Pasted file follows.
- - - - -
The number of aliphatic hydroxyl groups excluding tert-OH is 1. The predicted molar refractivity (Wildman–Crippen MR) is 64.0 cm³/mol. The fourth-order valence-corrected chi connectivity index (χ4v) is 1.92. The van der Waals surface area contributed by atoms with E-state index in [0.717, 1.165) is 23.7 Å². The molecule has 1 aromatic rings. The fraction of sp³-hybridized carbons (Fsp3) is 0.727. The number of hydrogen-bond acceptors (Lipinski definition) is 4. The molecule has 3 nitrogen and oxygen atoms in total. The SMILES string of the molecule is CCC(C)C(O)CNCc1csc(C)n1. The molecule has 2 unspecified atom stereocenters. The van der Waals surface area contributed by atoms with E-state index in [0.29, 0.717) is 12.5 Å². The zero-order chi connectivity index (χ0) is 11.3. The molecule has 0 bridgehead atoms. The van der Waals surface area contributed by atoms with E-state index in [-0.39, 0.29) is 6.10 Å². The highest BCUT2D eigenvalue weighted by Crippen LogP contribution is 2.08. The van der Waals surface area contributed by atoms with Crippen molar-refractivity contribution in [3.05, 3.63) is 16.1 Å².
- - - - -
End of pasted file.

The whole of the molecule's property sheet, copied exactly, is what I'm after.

The number of aliphatic hydroxyl groups excluding tert-OH is 1. The predicted molar refractivity (Wildman–Crippen MR) is 64.0 cm³/mol. The fourth-order valence-corrected chi connectivity index (χ4v) is 1.92. The van der Waals surface area contributed by atoms with E-state index in [0.717, 1.165) is 23.7 Å². The molecule has 1 aromatic rings. The fraction of sp³-hybridized carbons (Fsp3) is 0.727. The number of hydrogen-bond acceptors (Lipinski definition) is 4. The molecule has 3 nitrogen and oxygen atoms in total. The SMILES string of the molecule is CCC(C)C(O)CNCc1csc(C)n1. The molecule has 2 unspecified atom stereocenters. The van der Waals surface area contributed by atoms with E-state index in [0.29, 0.717) is 12.5 Å². The zero-order chi connectivity index (χ0) is 11.3. The molecule has 0 bridgehead atoms. The van der Waals surface area contributed by atoms with E-state index in [-0.39, 0.29) is 6.10 Å². The highest BCUT2D eigenvalue weighted by Crippen LogP contribution is 2.08. The van der Waals surface area contributed by atoms with Crippen molar-refractivity contribution in [3.05, 3.63) is 16.1 Å².